First Energy will begin shutting off power once again to customers who aren’t paying bills

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First Energy started suspending disconnections at the start of the pandemic and even though they'll be resuming, the company wants to help customers who are still struggling

WKBN

(WYTV) – First Energy customers who have not set up a payment plan or are not actively making payments on their bills may want to do that soon. The company will be starting disconnections again in less than a week.

Earlier this year, First Energy started suspending payments and wasn’t shutting anyone’s power off. Now it’s going to resume disconnections if you haven’t made any kind of payment.

Those disconnections are going to start up again in Ohio October 5.

This is posted to First Energy’s website:

“In Ohio, we will restart service terminations no sooner than October 5, 2020. If the termination date on your disconnection notice is on or after October 5, 2020, your service may be terminated for non-payment. These notices can be used as proof of situation by agencies who provide financial support to assist with bills.”

This all had to be approved by the utility commission First Energy has to work with to resume disconnections. First Energy was originally going to resume in September, but the commission didn’t approve that plan until now.

“When we made the decision to suspend disconnections for overdue accounts at the beginning of the pandemic, we emphasized to our customers that this is temporary. We received the approval from the utility commission to move forward with our plan to resume pre-COVID operations and that means we will be resuming disconnections as early as next month,” said Lauren Siburkis, a First Energy representative.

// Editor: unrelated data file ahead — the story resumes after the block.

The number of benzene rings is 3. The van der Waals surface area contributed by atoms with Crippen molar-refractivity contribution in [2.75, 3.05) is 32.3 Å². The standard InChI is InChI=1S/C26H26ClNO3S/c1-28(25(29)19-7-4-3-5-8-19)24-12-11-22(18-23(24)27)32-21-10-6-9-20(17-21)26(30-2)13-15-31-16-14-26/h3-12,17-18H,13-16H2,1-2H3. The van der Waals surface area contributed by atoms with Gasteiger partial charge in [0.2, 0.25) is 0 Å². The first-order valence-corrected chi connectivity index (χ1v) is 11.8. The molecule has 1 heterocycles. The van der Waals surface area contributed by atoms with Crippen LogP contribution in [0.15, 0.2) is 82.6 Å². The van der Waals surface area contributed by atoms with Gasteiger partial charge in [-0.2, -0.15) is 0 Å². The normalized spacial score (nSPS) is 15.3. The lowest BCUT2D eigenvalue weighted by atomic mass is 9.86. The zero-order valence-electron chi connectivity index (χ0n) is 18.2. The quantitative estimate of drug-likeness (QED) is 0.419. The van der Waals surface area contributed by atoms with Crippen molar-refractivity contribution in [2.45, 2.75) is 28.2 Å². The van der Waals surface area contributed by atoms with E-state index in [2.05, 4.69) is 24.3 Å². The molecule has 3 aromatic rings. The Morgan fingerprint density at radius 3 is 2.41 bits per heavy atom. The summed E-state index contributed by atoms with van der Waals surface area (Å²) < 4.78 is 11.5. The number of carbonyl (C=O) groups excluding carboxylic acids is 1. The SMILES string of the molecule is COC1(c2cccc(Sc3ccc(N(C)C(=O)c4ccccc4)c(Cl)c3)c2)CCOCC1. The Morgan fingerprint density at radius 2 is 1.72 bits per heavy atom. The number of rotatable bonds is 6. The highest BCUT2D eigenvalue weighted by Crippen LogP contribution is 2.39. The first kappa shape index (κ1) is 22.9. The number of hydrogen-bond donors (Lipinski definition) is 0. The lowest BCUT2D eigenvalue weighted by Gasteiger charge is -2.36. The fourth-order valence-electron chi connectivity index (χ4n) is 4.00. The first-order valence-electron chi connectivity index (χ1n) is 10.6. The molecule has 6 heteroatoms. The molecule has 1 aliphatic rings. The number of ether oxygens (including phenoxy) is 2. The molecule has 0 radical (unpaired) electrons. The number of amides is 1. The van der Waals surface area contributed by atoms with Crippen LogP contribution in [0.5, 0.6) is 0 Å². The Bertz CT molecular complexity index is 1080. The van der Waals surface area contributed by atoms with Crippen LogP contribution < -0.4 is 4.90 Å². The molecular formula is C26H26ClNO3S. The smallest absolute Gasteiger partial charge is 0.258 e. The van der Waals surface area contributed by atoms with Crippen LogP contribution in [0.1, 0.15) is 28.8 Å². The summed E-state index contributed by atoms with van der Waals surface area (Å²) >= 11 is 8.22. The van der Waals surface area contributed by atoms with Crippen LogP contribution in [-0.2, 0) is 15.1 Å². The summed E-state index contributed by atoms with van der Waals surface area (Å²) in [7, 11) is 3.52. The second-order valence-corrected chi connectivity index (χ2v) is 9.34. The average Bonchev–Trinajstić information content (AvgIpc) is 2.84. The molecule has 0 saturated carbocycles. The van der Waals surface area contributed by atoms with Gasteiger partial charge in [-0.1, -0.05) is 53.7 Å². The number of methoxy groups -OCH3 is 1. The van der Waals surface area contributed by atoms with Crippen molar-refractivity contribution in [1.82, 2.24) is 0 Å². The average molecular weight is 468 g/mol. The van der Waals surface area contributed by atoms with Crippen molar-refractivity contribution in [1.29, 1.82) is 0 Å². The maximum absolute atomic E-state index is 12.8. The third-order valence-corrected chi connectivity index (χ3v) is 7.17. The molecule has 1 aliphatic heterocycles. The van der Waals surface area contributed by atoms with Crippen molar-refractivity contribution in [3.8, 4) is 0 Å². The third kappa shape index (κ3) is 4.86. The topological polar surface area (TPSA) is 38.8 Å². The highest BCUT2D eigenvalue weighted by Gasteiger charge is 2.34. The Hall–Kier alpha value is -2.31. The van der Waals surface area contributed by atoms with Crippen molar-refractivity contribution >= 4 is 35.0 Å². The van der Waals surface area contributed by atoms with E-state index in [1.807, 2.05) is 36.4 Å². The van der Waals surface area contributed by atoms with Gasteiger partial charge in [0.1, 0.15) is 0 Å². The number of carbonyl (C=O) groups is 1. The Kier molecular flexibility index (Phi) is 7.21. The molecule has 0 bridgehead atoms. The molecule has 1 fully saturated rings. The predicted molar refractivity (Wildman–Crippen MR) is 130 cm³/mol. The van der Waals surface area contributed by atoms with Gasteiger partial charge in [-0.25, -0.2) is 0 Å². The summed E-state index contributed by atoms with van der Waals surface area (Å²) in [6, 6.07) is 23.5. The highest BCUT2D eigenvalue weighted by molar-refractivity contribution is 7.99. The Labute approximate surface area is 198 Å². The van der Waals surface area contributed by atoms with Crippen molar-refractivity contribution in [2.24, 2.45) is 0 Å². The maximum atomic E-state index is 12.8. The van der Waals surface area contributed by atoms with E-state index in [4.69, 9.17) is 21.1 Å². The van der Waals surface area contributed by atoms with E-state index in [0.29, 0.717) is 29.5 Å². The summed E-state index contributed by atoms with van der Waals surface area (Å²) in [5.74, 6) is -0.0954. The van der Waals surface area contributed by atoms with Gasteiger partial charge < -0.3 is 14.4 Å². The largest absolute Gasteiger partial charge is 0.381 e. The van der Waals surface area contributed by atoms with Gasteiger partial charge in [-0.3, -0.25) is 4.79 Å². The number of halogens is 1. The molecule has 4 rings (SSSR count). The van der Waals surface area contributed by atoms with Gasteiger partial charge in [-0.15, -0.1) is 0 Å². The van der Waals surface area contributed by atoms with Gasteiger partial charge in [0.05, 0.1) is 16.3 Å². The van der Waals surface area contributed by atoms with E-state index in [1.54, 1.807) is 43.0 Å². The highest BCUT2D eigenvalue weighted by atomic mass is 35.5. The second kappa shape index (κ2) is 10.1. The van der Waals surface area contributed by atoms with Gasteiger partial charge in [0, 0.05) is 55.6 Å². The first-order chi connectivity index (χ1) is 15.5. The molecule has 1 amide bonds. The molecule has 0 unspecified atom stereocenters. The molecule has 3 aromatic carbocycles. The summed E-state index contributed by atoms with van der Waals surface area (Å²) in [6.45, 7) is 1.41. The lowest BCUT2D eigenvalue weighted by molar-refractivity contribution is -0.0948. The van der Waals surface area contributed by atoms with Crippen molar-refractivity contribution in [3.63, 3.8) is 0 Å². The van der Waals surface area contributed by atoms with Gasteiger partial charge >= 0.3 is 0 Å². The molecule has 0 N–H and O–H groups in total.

If you haven’t made any type of payment yet, don’t worry — we have you covered. There are some options to get you set up before October 5.

You could call First Energy directly at 1-800-633-4766 if you live in Ohio or 1-800-720-3600 if you live in Pennsylvania. The company can work with you to set up a percentage payment plan, which allows customers to pay a percentage of their income instead of their actual bill amount.

There are also different grants and funds customers can use if they qualify for them, or you can apply for emergency hardship funds if you’re still unemployed, for example.

First Energy said it wants to work with customers so it doesn’t have to turn off their lights.

“We realize that life hasn’t returned to normal for a lot of our customers. A number of programs will forgive all or part of your bills so that you’re not on the hook for paying a huge sum all at once,” Siburkis said.

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Mel Robbins Main Area Middle

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